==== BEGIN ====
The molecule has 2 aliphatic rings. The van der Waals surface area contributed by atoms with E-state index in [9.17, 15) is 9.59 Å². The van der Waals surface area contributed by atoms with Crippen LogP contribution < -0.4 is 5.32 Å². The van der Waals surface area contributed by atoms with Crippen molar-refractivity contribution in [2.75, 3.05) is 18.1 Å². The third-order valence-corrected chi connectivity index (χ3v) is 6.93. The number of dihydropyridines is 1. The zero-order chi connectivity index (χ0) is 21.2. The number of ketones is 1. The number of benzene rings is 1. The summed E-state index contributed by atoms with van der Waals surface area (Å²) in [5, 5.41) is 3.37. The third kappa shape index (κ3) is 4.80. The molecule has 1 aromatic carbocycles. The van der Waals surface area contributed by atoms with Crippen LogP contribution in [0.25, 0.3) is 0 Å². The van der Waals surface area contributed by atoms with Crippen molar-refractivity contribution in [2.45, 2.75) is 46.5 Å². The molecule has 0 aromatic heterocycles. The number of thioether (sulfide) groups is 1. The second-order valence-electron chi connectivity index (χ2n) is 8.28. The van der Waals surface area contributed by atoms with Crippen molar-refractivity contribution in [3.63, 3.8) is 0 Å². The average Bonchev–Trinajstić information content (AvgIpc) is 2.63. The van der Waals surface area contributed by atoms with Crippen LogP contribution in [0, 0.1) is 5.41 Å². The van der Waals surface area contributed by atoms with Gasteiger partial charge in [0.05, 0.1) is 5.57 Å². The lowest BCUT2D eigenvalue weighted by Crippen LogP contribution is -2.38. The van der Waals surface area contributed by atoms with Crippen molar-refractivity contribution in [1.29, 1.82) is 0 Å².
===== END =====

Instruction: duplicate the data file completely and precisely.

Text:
The molecule has 2 aliphatic rings. The van der Waals surface area contributed by atoms with E-state index in [9.17, 15) is 9.59 Å². The van der Waals surface area contributed by atoms with Crippen LogP contribution < -0.4 is 5.32 Å². The van der Waals surface area contributed by atoms with Crippen molar-refractivity contribution in [2.75, 3.05) is 18.1 Å². The third-order valence-corrected chi connectivity index (χ3v) is 6.93. The number of dihydropyridines is 1. The zero-order chi connectivity index (χ0) is 21.2. The number of ketones is 1. The number of benzene rings is 1. The summed E-state index contributed by atoms with van der Waals surface area (Å²) in [5, 5.41) is 3.37. The third kappa shape index (κ3) is 4.80. The molecule has 1 aromatic carbocycles. The van der Waals surface area contributed by atoms with Crippen LogP contribution in [0.25, 0.3) is 0 Å². The van der Waals surface area contributed by atoms with Crippen molar-refractivity contribution in [2.45, 2.75) is 46.5 Å². The molecule has 0 aromatic heterocycles. The number of thioether (sulfide) groups is 1. The second-order valence-electron chi connectivity index (χ2n) is 8.28. The van der Waals surface area contributed by atoms with Crippen molar-refractivity contribution in [3.63, 3.8) is 0 Å². The average Bonchev–Trinajstić information content (AvgIpc) is 2.63. The van der Waals surface area contributed by atoms with Crippen LogP contribution in [0, 0.1) is 5.41 Å². The van der Waals surface area contributed by atoms with Gasteiger partial charge in [0.05, 0.1) is 5.57 Å². The lowest BCUT2D eigenvalue weighted by Crippen LogP contribution is -2.38. The van der Waals surface area contributed by atoms with Crippen molar-refractivity contribution in [1.29, 1.82) is 0 Å².